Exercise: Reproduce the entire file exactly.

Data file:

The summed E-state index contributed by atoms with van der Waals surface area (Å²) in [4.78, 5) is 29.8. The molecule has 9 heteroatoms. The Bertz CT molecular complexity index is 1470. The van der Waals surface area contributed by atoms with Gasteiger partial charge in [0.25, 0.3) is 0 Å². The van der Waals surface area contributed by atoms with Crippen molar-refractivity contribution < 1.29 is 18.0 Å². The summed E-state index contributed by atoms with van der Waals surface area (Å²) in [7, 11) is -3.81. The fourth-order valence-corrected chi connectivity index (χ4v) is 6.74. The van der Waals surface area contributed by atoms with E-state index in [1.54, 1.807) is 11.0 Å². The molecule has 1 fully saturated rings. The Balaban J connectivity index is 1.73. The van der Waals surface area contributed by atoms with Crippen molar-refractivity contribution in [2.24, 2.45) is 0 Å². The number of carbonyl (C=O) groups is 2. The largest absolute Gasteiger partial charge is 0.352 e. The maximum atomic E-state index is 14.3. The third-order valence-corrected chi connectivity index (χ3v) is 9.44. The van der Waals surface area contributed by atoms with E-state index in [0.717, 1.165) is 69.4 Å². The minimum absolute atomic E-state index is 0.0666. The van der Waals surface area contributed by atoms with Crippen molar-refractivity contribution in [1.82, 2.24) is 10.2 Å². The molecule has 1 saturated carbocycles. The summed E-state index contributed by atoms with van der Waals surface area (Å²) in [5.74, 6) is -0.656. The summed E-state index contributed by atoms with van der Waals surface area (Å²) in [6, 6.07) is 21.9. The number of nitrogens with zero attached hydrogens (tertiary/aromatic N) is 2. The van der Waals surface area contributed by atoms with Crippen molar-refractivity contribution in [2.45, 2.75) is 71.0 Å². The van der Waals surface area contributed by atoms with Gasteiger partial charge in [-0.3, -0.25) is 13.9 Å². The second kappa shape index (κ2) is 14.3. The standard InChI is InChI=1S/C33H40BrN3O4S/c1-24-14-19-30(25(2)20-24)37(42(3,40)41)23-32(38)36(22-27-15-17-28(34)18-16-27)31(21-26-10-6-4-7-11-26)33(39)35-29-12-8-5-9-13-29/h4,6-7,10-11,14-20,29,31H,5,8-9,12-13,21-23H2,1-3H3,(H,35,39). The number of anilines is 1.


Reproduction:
The summed E-state index contributed by atoms with van der Waals surface area (Å²) in [4.78, 5) is 29.8. The molecule has 9 heteroatoms. The Bertz CT molecular complexity index is 1470. The van der Waals surface area contributed by atoms with Gasteiger partial charge in [0.25, 0.3) is 0 Å². The van der Waals surface area contributed by atoms with Crippen molar-refractivity contribution < 1.29 is 18.0 Å². The summed E-state index contributed by atoms with van der Waals surface area (Å²) in [7, 11) is -3.81. The fourth-order valence-corrected chi connectivity index (χ4v) is 6.74. The van der Waals surface area contributed by atoms with E-state index in [1.54, 1.807) is 11.0 Å². The molecule has 1 fully saturated rings. The Balaban J connectivity index is 1.73. The van der Waals surface area contributed by atoms with Crippen molar-refractivity contribution in [2.24, 2.45) is 0 Å². The number of carbonyl (C=O) groups is 2. The largest absolute Gasteiger partial charge is 0.352 e. The maximum atomic E-state index is 14.3. The third-order valence-corrected chi connectivity index (χ3v) is 9.44. The van der Waals surface area contributed by atoms with E-state index in [0.717, 1.165) is 69.4 Å². The minimum absolute atomic E-state index is 0.0666. The van der Waals surface area contributed by atoms with Crippen molar-refractivity contribution in [1.82, 2.24) is 10.2 Å². The molecule has 1 saturated carbocycles. The summed E-state index contributed by atoms with van der Waals surface area (Å²) in [5.74, 6) is -0.656. The summed E-state index contributed by atoms with van der Waals surface area (Å²) in [6, 6.07) is 21.9. The number of nitrogens with zero attached hydrogens (tertiary/aromatic N) is 2. The van der Waals surface area contributed by atoms with Crippen molar-refractivity contribution in [2.45, 2.75) is 71.0 Å². The van der Waals surface area contributed by atoms with Gasteiger partial charge in [-0.3, -0.25) is 13.9 Å². The second kappa shape index (κ2) is 14.3. The standard InChI is InChI=1S/C33H40BrN3O4S/c1-24-14-19-30(25(2)20-24)37(42(3,40)41)23-32(38)36(22-27-15-17-28(34)18-16-27)31(21-26-10-6-4-7-11-26)33(39)35-29-12-8-5-9-13-29/h4,6-7,10-11,14-20,29,31H,5,8-9,12-13,21-23H2,1-3H3,(H,35,39). The number of anilines is 1.